I do like the idea of the cleric being able to maintain it forever.
Move, but say only 10'/round. A bubble of safety is projected around
the cleric, but intelligent undead are free to try to circumvent it
once they have fled far enough.

A change: Turning always "works". What you roll is how effective it
is--how far they must retreat is a function of the turner's power vs
the undead's power. "Failure" is when they aren't forced back far
enough to bring safety.

While movies don't have them going poof a movie isn't going to pit a
high level turner against low level undead--even if poof could happen
it wouldn't in the movie.

In addition to the change above, how about every undead must roll
against the turn, not just the leader. However, lower level undead
get a bonus from the leader. Any undead forced back more than it's
movement range is destroyed outright instead.

The touch of a holy symbol itself should be as holy water, one being
actively wielded should be more damaging. Perhaps 1 point of holy
damage per divine level or per 2 divine levels. This touch is
excruciating and the undead will never willingly suffer it--if they
can move so as to get out of it they will, although this does not
cause them to enter deadly terrain (say, walk off a cliff), nor enter
the threat range of another holy symbol. If movement is impossible
then they will attack the wielder of the holy symbol.

Note that this means that even a level 1 cleric can hold off the most
powerful undead so long as they can't flank or attack by surprise, but
it doesn't keep them from disposing of the cleric by ranged or
spellcasting means. I think this is in line with fantasy portrayal of
undead--they will not melee a strongly presented holy symbol.

Changes of this sort will make the cleric more powerful against undead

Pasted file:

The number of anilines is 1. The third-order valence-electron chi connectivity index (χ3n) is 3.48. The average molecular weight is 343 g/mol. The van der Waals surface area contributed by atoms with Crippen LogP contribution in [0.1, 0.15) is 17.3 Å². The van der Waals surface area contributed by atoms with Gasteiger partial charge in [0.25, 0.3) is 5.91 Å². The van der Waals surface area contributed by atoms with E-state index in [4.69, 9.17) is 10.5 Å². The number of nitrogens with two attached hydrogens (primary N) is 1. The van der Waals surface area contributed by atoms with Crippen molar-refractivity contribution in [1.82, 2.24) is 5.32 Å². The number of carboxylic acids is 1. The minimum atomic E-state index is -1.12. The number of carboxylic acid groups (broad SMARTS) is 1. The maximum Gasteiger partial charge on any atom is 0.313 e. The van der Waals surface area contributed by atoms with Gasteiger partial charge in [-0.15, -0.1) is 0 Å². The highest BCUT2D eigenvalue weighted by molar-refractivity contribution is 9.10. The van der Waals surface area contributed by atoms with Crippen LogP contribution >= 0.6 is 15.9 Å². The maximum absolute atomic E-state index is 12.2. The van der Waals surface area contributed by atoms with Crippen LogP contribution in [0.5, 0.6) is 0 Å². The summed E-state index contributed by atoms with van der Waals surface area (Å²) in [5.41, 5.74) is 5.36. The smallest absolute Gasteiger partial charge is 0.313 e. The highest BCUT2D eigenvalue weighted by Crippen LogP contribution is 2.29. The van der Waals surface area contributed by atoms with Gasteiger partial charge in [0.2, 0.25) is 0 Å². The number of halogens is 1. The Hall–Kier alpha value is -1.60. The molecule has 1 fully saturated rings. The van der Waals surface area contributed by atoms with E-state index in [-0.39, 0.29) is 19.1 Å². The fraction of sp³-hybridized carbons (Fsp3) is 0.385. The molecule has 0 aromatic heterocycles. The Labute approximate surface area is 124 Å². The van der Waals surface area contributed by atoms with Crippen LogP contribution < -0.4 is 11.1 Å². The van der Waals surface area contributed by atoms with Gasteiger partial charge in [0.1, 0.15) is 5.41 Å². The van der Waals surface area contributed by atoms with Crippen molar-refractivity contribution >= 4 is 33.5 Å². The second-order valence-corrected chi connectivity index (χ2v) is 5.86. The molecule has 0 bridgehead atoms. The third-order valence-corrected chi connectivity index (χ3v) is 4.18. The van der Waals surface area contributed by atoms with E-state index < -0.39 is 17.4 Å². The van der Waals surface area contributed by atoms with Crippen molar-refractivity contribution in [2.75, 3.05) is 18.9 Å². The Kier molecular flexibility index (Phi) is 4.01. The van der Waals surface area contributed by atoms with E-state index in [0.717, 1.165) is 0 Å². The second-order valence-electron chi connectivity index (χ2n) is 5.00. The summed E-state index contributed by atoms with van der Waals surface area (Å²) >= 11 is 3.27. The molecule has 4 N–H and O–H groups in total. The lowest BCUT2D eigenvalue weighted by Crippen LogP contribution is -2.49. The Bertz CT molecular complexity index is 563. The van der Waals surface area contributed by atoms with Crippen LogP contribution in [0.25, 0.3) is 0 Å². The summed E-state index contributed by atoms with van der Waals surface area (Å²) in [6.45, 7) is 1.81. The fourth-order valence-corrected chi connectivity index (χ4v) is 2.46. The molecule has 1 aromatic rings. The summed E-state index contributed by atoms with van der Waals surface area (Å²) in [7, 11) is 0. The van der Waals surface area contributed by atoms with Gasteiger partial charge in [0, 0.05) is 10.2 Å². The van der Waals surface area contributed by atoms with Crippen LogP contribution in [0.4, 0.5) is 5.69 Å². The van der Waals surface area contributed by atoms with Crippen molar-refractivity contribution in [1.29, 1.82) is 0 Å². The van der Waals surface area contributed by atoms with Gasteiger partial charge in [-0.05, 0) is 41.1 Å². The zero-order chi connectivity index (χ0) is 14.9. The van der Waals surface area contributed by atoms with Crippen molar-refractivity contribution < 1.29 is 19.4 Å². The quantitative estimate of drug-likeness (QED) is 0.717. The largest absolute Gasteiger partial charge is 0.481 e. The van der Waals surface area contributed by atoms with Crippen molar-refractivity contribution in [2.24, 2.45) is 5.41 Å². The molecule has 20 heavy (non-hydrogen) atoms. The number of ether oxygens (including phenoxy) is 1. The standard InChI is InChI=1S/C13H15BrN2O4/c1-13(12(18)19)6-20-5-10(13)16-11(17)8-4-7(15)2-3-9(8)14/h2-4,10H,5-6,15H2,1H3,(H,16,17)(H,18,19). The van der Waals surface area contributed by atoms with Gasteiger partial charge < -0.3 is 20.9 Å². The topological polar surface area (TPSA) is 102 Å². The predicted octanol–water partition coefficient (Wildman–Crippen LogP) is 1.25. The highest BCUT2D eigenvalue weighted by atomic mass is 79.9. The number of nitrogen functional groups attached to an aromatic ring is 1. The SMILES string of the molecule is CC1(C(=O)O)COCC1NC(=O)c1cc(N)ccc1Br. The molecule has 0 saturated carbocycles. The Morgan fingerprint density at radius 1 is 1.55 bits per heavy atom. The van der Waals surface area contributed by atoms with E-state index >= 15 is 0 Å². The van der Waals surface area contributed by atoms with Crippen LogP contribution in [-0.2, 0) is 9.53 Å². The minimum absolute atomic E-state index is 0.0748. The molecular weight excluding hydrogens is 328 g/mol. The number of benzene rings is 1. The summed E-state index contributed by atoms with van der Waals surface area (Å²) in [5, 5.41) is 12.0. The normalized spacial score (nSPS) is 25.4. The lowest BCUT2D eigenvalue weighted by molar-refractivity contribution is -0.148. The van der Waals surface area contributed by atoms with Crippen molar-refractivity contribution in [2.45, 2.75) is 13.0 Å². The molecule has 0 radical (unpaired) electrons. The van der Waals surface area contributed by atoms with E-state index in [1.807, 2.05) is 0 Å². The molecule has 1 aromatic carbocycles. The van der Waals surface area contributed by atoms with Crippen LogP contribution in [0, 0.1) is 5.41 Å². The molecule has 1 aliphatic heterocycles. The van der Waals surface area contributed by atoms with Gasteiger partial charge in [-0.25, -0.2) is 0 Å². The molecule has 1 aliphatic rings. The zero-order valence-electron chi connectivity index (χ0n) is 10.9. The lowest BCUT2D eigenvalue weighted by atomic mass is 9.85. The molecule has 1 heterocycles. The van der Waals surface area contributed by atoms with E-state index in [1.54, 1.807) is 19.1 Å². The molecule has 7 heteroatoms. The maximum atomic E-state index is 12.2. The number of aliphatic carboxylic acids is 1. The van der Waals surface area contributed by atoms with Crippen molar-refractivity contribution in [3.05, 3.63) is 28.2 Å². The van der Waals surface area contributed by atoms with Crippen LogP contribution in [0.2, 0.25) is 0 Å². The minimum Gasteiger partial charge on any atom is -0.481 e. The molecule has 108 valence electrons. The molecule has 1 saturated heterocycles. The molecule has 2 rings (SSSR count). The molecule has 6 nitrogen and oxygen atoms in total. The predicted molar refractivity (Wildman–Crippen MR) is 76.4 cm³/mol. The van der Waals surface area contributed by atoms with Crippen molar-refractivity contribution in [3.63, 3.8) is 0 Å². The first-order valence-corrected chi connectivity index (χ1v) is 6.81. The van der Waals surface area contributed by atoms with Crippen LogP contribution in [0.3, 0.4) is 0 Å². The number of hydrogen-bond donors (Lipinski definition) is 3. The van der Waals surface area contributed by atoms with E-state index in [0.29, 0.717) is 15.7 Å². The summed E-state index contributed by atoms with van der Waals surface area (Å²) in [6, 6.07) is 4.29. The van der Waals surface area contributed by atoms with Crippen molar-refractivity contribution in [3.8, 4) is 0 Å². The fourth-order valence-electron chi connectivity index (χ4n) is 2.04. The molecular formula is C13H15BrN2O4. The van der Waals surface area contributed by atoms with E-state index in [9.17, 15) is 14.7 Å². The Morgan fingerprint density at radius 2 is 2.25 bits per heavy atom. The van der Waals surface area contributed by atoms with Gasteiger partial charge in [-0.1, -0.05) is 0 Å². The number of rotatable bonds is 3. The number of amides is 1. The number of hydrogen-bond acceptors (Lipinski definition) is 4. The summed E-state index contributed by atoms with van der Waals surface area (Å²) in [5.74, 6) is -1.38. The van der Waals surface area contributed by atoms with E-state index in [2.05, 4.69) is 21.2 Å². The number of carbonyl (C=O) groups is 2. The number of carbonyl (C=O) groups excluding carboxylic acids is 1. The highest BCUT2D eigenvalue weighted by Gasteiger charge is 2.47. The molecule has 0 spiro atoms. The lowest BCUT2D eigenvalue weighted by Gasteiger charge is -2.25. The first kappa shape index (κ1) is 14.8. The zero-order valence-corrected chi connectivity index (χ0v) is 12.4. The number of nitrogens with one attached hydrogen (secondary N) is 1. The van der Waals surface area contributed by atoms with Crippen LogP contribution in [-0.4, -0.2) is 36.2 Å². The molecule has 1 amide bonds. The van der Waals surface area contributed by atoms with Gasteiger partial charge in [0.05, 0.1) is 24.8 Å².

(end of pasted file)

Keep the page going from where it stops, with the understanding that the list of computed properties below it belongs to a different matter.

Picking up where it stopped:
and would need careful thought with regard to game balance.
Anonymous Jack
2018-03-28 16:28:16 UTC
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Post by Justisaur
I've always been bothered by turn undead.
Same here, but was too lazy to put any thought into it. So kudos to you for taking the next step :)
Post by Justisaur
#1 I don't remember undead fleeing at full speed, they retreat slowly into the shadows, averting their eyes as if it were a gaze attack they're trying to avoid.
pretty much, since I don't watch a lot of horror, I can only think of vampires (plus that one time in 1999's The Mummy with Brendan Frazer and Rachel Weisz).
Post by Justisaur
#3 unlimited number - there's no number of undead that seems to overwhelm the turning, it's just the power of the leader if he's too powerful for the turner.
I agree no limit to numbers but think a 30' rad is too much then. Would limit it to a cone terminating at 30' - forcing cleric to turn to keep undead at bay if completely surrounded.

But like separate saves/turn rolls for mixed undead for reasons below.
Post by Justisaur
#4 No destroying undead outright.
Seemed like destroying undead was a mechanic for, "the strong undead/cleric has a bunch of minions, and here is a quick way to dispense with them without having to make a bunch of rolls"
Post by Justisaur
#5 Placing the symbol on the undead hurt them.
There is great cinematic precedence for a really powerful undead (who survived the turning attempt) to reach out, grab the holy symbol, and slowly crush it as the symbol sizzles, smokes, and burns the undead's hand
LL
2018-03-28 19:20:04 UTC
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Post by Justisaur
I've always been bothered by turn undead. I'd like to come up with something that more closely resembles what you see in movies, and is perhaps a bit simpler.
#1 I don't remember undead fleeing at full speed, they retreat slowly into the shadows, averting their eyes as if it were a gaze attack they're trying to avoid. I'm thinking it forces them to withdraw, not flee, and only up to about 30' away (about as far as you can recognize a face.)
#2 fighting - what to do when someone physically fights the undead while they are being turned or are already turned. I seem to remember some female vampires that fight back when cornered but it seems they are at a disadvantage or weakened by the turning.
#3 unlimited number - there's no number of undead that seems to overwhelm the turning, it's just the power of the leader if he's too powerful for the turner.
#4 No destroying undead outright.
#5 Placing the symbol on the undead hurt them.